Old Timers meet Sunday in Columbia

The annual Columbia Old Timers Reunion will be held Sunday at the old schoolhouse at Columbia State Historic Park.

Former Columbia classmates, family and friends are welcome at the event, which will be held from 10 a.m. to 4:30 p.m.

The event is a potluck and bring-your-own-drink event. Table service will be provided, but those attending should bring their own chairs. Lunch will be served about 12:15 p.m.

Those attending are encouraged to bring old pictures and stories to share.

For more information, call Carpenter Ryder at (209) 536-9695.

Aronos Club tea set for Sunday in Sonora

The Aronos Club will hold a fundraiser, “Come to Tea with the Phantom of the Opera and Me,” to benefit scholarships and community outreach programs.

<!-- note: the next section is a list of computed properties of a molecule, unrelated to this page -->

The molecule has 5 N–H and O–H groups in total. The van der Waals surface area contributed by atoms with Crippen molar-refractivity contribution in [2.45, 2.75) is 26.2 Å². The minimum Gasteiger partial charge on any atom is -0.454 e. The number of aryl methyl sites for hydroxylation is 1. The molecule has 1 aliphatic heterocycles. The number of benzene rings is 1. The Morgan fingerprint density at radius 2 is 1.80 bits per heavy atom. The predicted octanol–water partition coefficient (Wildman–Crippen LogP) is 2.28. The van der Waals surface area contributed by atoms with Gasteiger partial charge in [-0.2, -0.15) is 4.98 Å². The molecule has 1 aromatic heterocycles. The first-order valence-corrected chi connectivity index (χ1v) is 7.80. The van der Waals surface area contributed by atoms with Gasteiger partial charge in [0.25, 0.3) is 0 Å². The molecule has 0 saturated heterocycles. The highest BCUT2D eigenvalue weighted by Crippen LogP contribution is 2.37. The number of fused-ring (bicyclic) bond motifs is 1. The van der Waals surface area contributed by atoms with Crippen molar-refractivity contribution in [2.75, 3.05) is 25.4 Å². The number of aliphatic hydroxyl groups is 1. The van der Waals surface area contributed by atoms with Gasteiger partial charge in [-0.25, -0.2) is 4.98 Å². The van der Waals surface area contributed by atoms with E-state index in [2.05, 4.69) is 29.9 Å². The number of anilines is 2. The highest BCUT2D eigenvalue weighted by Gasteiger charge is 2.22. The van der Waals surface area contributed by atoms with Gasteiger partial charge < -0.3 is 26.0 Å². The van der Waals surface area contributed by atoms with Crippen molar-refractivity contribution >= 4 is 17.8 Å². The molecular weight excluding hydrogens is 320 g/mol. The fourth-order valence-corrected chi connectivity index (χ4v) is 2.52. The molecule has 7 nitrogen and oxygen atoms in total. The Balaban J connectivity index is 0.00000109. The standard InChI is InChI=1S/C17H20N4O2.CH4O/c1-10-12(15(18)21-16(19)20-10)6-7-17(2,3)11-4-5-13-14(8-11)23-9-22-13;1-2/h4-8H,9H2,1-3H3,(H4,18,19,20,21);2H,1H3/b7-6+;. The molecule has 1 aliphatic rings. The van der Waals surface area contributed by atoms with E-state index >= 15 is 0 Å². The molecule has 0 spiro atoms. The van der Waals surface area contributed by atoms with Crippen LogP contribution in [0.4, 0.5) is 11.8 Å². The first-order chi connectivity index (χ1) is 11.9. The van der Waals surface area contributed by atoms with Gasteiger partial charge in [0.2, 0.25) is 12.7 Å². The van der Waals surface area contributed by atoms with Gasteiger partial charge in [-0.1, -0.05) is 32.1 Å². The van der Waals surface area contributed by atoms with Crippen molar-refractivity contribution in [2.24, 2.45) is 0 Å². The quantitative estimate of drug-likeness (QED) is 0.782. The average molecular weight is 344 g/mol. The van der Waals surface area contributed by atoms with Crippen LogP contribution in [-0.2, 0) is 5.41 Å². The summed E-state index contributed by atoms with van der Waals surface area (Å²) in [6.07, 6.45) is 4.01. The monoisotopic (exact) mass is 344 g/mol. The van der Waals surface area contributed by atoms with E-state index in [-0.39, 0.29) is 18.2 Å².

The tea will be held from 1 to 3 p.m. Oct. 1 at the Aronos clubhouse, 37 Elkin St., in Sonora, and will include teas, lunch and dessert buffet, entertainment and prize drawings.

Cost is $13 presale or $20 at the door.

For tickets or more information, call (209) 288-2045.

DA to speak at Women’s Club meeting

Tuolumne County District Attorney Laura Krieg will be guest speaker Tuesday at a meeting of the Sierra Foothills Women’s Club.

The meeting will begin with social time at 10 a.m. followed by brunch at 11 a.m. at the Hotel at Black Oak Casino Resort.

Reservations are required by calling Ginny Van Bolt at (209) 928-4374.

Lions to serve lobster at annual dinner

The Sonora Lions Club will hold its annual Newt McKenna Lobster Dinner Oct. 6 in Sonora.

A meal of whole Maine lobster, sweet corn on the cob, garlic bread and dessert will be served from 5:30 to 7:30 p.m. at the Sonora Elks Lodge, 100 Elk Drive.